From several trips to Brick Lane over the last couple of years, I was able to categorise the photographs that I took into five groups: Collage and Layering, Street Art, Graffiti and Huguenot Houses.
Again, the question to ask is why did I choose these categories to organise my photos? Brick Lane is a place that is rich with imagery. By creating these categories, I was able to focus on the elements that were crucial to my project, rather than being distracted by all of the other elements that make up the Lane.
I choose to look at the houses on Fournier Street because they are crucial in understanding the story of Brick Lane and the textiles past the Lane has become associated with. The houses were where the Huguenots had settled after fleeing from France due to persecution. The houses are very interesting to look at because they are some of the most important and best-preserved collections of Georgian domestic town-houses Britain. The houses were meant for domestic use but were then occupied by the silk industry when the Huguenots came over. This is relevant to my project as it highlights how important the history of the Lane is to this project and that it is as an integral part as anything else.
Collage and Layering
Collage and layering are integral to the Lane, with posters, graffiti and architectural features all layered up and collaged together to create a new and interesting composition. From layering and collaging, new textures are created with paper from posters being torn off and replaced with paint instead. I like this idea of impermanence of the walls in Brick Lane, they are constantly changing with new posters getting pasted up on the walls according to current events. This makes the walls in Brick Lane always relevant and constantly updated, showing that the walls in Brick Lane can never become dated. This is relevant to my project as I want to use this technique of collaging and layering to create designs that are associated with the Lane but also my family’s history of migration to this country.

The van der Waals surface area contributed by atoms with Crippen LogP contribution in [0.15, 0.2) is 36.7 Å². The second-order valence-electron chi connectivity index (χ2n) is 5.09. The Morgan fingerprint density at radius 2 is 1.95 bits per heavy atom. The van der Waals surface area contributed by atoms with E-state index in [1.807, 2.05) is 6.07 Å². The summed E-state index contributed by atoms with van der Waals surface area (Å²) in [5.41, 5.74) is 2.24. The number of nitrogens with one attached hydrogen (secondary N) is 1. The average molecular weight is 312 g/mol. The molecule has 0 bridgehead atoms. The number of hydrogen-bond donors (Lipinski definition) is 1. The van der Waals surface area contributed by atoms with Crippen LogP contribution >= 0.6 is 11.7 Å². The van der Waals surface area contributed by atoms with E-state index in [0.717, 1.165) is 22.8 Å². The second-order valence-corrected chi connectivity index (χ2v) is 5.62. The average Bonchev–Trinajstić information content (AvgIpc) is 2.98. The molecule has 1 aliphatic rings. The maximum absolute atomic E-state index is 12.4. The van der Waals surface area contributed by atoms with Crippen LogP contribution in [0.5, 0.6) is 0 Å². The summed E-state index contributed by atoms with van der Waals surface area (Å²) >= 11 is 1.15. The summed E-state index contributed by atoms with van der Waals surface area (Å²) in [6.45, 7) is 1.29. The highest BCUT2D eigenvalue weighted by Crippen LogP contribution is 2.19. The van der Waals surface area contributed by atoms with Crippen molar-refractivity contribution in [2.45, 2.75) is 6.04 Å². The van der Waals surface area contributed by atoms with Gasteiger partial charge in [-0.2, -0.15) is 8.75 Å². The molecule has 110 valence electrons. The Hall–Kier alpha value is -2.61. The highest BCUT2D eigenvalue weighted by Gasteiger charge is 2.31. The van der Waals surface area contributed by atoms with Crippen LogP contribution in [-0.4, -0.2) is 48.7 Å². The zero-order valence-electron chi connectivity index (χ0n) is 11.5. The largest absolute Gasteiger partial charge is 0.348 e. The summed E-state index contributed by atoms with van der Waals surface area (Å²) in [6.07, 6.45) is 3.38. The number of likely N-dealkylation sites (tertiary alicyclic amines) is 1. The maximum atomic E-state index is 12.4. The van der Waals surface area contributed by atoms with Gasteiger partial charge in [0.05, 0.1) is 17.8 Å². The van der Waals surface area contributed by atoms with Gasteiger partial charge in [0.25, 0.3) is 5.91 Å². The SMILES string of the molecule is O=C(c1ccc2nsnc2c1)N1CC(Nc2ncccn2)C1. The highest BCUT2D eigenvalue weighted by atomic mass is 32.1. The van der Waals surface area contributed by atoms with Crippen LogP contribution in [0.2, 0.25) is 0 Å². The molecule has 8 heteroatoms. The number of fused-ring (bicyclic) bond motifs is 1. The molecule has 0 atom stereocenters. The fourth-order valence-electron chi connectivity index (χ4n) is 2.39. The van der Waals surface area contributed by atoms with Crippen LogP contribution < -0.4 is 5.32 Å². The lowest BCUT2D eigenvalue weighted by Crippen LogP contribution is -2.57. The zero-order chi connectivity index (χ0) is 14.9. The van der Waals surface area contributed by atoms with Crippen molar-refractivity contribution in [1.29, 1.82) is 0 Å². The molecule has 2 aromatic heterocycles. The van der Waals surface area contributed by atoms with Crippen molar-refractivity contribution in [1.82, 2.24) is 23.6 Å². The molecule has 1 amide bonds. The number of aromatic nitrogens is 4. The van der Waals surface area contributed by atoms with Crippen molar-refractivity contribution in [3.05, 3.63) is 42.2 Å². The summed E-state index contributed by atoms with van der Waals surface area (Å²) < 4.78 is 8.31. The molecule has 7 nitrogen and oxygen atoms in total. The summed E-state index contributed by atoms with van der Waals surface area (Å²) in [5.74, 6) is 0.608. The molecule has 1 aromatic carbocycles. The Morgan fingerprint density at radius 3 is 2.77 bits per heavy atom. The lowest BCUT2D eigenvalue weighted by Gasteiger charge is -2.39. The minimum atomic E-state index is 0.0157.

Street Art and Graffiti
Street art and graffiti are essential to Brick Lane as it gives a modern feel to the Lane. It contrasts against the rather traditional Huguenot houses on Fournier Street and gives a contemporary feel to the Lane rather than a preserved historical monument. The street art and graffiti gives a personal feel to the lane, as individual artists have taken their time to make their mark on the lane. This not only provides colour inspiration for me but also helps me to look at the geometric shapes created too. Street art also provides interesting details that could inspire my drawing processes and styles too.